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large boiler for my dad

Post in 'The Boiler Room - Wood Boilers and Furnaces' started by brian89gp, Jan 1, 2013.

  1. flyingcow

    flyingcow Minister of Fire

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    brian, if you go with a Garn you really need seasoned wood. seasoned at least a year IMO. You've stated that getting a yrs wood ahead is not in the plan. Maybe the plan has changed.

    FWIW- I have a dairy farmer that burns between 50 to 60 cord a year. He's as stubborn as they come. He has a Royal OWB.

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  2. brian89gp

    brian89gp Feeling the Heat

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    I might be able to convince him to change the plan if the benefits of a gassifier such as the Garn are appealing enough, such as sleep or being able to venture away from the wood pile for more then a few hours to actually do some work.

    Similar results could be had from an OWB as well, just by different means. Instead of saving time by reducing the amount of wood he would save time by the amount of processing required for said wood.

    Just gathering good options to present. That Royal 6490 looks like a possibility. Which model does your dairy farmer have and how long does he get on a burn between reloads?
  3. flyingcow

    flyingcow Minister of Fire

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    I'm not sure which one he has. It's a pressurized unit. Doesn't look any better than any other OWB. Not sure how long between loads. Not very long.
  4. goosegunner

    goosegunner Minister of Fire

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    I would do some more searching, Heaterman posted about his findings with a very large central boiler that performed very poorly for heat output vs consumption at a dairy farm. It would be similar in that the load was very large. It burned at a high rate but btu transfer was really bad.

    There is also another user here with a royal outdoor that has expressed very high wood consumption even with dry wood for his residential setting.

    gg
  5. bigburner

    bigburner Feeling the Heat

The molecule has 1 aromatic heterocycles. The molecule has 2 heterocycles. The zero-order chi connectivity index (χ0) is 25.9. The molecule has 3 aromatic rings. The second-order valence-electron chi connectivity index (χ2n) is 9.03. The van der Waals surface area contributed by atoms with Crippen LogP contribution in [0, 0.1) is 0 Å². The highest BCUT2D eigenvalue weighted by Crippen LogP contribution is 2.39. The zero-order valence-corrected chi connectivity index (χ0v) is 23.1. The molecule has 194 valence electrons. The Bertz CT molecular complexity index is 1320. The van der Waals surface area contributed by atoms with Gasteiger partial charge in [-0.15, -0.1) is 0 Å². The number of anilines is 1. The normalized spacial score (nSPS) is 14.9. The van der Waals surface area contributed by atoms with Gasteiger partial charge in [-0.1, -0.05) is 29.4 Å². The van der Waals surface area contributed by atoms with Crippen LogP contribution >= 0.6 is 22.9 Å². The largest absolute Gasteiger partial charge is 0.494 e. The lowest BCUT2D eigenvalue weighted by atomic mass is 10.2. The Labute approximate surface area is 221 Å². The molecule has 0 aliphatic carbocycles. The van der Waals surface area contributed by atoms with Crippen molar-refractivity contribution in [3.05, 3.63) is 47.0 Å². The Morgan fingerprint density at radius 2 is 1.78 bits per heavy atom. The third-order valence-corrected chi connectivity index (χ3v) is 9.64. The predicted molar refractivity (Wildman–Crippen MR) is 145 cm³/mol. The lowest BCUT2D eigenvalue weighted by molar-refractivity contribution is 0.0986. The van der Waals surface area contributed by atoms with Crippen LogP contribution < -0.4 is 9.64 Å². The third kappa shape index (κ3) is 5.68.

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    The Farm 2000, this Idea should catch better, not sure why it hasn't. This has a large combustion chamber and will do a form of updraft gassification during the middle of the burn cycle, it's not needed at the end. These units allow for large logs, higher moisture and little or no creosote. I didn't know they were sold in the US. I used some ideas from them when setting up my unit. I have never seen one in person but I know that mine will [from a layer of coals in the bottom] turn 2 or 3 big wheel barrows full of wood in to a glowing mass in an hours or so. [then fan shuts off] I have rail road tracks in the back to protect the back wall, these will become red hot in an hour +/-. My point is - updraft gasification is real and it works. the negative is, it looses on start up [delay] . the positive is load and walk away. Get Dad this one.
  6. flyingcow

    flyingcow Minister of Fire

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    brian, I wasn't endorsing the Royal unit. It's a typical OWB. My vote is for the Garn.

    But with your btu needs, can you make use of storage? can you batch burn a big enough btu output to charge a large battery of water to go for another 12 hours just on storage?
  7. wrightk20

    wrightk20 New Member

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    The garn sure would be an easy plug and play deal. An owb sized for the load you have would end up using more wood than you already are. Possibly close to double the amount. I would think radiant heat in those greenhouses would be a good setup to look into. Either with insulating the floor and putting tubing down or possibly using some cast iron radiators so that you could use your stored water down to 100*F or less. The hanging modine heaters don't seem to work to well with water temp less than 130-140. The Garn would be an easy choice for me in your situation. Kevin
  8. brian89gp

    brian89gp Feeling the Heat

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    I have been talking with him separately and he has mentioned this.

    I'll do some research into this

    I know you weren't. I just hadn't been able to find a large unit on my own research, nothing else. The pricing is close between the large Royal and a Garn anyways.

    A Garn or a pellet boiler are my first choice too. Even though I don't have a unit, I am a die hard believer in a gassification boiler and it was in fact why I signed up 5 years ago to this site. Me personally, I would never own a OWB, but I am doing research for someone else and have to take their habits that may be hard to break into consideration. My girlfriend brought up a good point last night too, the OWB can take huge pieces of wood and burn them somewhat unseasoned but over the comming years the size of pieces my dad can handle will get smaller and smaller until they are the seasoned split size so why not just skip the middle and go with seasoned splits and get a Garn.
  9. brian89gp

    brian89gp Feeling the Heat